Living With Rheumatoid Arthritis


When I was doing a seminar at Mt Gambier in South Australia I had the good fortune to meet a remarkable young lady, Debbie Leahy, who told me of her success in her battle with Rheumatoid Arthritis (RA). We spoke about Guided Imagery and the methods espoused by psycho-neuro-immunologists whereby, with our minds, we can increase our T4 cell count (the fighting cell) by picturing and imagining the increase of our white cell count overcoming the red cells in the source area of any illness. (Say for example, a cancer in a particular part of our body or an inoperable tumour in our head). What Debbie told me is that the reverse of the above is done when working with RA. That is, picture and imagine that the white cells are "backing off" areas of RA. This is so important that I asked Debbie to tell me more. I now bring you Debbie's exchange of emails with me. Thank you Debbie - there is a book in your journey.

Dear Sandy,

Of course I don't mind you using my 'story' if it's to help others. Do you really think that it will help others? It's strange, but when I had such amazing results with the diet I was on, I tried to tell others suffering from arthritis, but it was like having one of those dreams where you shout really loud but no sound actually comes out of your mouth. That was 14 years go, oh how much I have learnt about approaching people since then.

There are a few personal obstacles for me to still get over and I will. When I do, I will shift my focus onto taking what I have learnt and in some way put it out there.

There is nothing I would like better than to be able to assist others to help themselves. I will one day. It's one of my goals. In the meantime I'm happy for you to use my 'story' as an example. The biggest challenge I had along this journey was the feeling that I was the only one.

I didn't know any other person who was dealing with RA the same way I was. I only wish I had someone to talk to that had already done it. I'm happy to talk to anyone that feels this way, because actually having a conversation with someone who is been there and done it means so much.

I wish you much success with it.

Warmest wishes

Debbie Leahy   

Dear Sandy

I'm really not sure where to start, (which is probably why you had to chase me up and really insist that I send you this email). I have lived with rheumatoid arthritis since Feb 1991, looked for alternative ways to control it, found what worked and what didn't, but I never wrote about it. I am not a writer. I like being with people and will talk about my experiences to anyone who is interested - but write it down Oh I don't know? Can the past 14 years really be written down in an email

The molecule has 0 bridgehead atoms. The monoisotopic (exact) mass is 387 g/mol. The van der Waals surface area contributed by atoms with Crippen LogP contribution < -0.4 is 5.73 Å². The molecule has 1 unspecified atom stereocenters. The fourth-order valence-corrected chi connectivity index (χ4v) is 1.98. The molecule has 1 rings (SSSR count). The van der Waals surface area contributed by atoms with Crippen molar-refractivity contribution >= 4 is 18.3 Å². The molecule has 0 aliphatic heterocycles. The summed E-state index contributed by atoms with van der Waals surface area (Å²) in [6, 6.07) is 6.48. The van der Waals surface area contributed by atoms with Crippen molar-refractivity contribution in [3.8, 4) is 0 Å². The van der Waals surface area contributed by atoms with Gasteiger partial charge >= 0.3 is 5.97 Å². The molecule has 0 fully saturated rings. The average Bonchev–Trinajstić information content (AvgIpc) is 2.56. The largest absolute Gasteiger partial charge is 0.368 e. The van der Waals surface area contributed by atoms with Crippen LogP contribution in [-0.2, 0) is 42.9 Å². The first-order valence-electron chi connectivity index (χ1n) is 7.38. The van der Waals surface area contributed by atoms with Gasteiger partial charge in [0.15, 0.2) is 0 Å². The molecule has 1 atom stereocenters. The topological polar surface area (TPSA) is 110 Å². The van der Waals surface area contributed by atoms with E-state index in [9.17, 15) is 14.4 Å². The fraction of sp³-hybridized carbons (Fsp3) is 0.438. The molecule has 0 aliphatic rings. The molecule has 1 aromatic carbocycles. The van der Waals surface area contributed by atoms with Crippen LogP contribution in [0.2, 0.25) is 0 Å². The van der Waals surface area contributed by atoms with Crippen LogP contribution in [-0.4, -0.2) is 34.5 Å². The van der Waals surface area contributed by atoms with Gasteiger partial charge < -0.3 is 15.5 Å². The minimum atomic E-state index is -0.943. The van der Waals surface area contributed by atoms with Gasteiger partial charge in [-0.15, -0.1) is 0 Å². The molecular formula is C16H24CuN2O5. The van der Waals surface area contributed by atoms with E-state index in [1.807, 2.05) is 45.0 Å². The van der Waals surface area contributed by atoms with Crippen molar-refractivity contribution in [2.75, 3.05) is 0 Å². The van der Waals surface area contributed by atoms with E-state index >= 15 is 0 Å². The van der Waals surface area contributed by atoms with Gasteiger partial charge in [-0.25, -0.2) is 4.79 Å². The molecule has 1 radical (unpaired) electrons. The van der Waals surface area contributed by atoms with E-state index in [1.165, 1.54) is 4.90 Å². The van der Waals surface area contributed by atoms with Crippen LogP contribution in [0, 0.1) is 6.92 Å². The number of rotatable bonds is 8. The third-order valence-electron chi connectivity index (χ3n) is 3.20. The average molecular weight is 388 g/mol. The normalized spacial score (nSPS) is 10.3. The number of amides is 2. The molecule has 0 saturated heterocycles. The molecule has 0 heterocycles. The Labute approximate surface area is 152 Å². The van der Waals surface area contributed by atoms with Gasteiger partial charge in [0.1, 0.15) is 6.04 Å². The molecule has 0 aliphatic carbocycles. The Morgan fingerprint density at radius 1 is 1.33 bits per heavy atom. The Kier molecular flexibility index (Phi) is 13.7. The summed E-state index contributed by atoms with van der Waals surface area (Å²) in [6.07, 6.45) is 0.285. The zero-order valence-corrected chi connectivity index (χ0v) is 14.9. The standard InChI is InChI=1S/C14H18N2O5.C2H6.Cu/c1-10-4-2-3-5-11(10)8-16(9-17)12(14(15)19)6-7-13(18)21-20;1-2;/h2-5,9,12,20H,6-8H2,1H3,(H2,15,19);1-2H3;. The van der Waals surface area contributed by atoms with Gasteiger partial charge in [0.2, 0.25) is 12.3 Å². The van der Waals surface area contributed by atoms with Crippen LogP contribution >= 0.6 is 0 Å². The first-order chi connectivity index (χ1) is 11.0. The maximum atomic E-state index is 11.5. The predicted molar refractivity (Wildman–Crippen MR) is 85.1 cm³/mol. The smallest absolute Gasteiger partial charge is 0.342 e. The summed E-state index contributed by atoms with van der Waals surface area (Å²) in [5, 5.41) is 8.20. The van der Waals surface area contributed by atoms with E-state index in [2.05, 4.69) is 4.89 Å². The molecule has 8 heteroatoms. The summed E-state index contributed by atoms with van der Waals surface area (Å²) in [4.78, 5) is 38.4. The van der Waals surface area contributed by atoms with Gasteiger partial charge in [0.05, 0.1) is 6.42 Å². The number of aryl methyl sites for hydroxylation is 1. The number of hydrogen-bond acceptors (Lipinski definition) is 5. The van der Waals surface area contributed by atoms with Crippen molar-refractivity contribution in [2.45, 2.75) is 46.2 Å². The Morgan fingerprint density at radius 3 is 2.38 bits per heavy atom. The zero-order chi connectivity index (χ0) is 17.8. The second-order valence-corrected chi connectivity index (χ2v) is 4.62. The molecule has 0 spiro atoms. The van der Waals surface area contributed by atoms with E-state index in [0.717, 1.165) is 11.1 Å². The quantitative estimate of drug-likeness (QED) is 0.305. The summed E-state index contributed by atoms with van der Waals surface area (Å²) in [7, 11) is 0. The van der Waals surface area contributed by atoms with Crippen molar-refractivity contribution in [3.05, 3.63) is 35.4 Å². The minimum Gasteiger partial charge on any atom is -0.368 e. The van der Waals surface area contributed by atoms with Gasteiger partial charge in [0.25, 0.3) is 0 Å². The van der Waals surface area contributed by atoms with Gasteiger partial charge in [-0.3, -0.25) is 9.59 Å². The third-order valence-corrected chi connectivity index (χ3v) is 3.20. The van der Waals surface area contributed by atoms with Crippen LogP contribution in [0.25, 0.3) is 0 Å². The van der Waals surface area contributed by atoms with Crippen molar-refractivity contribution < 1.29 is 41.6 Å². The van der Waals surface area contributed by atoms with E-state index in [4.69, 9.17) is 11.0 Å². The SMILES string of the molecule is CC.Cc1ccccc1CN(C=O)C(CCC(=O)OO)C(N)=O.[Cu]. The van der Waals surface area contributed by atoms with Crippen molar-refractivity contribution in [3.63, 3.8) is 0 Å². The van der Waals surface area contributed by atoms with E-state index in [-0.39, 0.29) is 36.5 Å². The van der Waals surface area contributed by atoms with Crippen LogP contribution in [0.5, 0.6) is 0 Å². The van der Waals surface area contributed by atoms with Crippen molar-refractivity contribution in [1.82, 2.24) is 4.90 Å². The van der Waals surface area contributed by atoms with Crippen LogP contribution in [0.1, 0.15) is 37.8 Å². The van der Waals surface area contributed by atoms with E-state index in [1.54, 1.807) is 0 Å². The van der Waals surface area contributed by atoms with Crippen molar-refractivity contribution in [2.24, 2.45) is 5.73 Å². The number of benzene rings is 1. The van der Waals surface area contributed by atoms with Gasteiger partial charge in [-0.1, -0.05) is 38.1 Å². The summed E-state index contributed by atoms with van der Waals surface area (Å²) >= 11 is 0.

When I was told, at the age of 27, that I had rheumatoid arthritis, initially I was relieved. Thank goodness this wasn't life threatening. Then reality began to sink in as I heard the doctor speak words and phrases such as "no cure" "debilitating" "no hope" "wheelchair in ten years time" and "learn to live with it" amongst many others.

Learn to live with it? No way. I soon learnt that rheumatoid arthritis can control people lives, I was determined that I was going to control it instead of it controlling me.

I had only been taking anti-inflammatory medication for four months, and was being encouraged by my rheumatologist to have cortisone injections. I didn't know anything about cortisone but as the nurse began to explain the procedure I was certain that there had to be another way. They had already told me that the injection was only to relieve the symptoms of RA and that it would not cure it. I refused to have the injection and decided that there had to be an alternative.

At first I turned to homeopathy and diet. I also began to read all I could on RA and what was actually happening within the body. But this only depressed me more. I refused to accept what could happen to my body as RA progressed. I was so determined not to let it happen. Somehow knowing about it was like inviting it to happen. Rather than focus on typical outcomes I decided I only needed to know what was actually happening within my body. I learnt that when you have rheumatoid arthritis, white blood cells (whose normal job is to attack unwanted invaders such as bacteria and viruses) move from your bloodstream into your synovia. There, these blood cells appear to play an important role in causing the synovial membrane to become inflamed (synovitis). This causes swelling, immobility and pain.

So I began my fight. Because there was so much focus on diet controlling RA, I decided that certain foods must trigger the body to behave in this manner. I believed that this was confirmed when the diet I was using had such an amazing result. I was waking up in the morning without being in pain, had more energy, could climb stairs unaided, and accomplish other tasks that I had recently been unable to do. This happened within a week of starting the diet.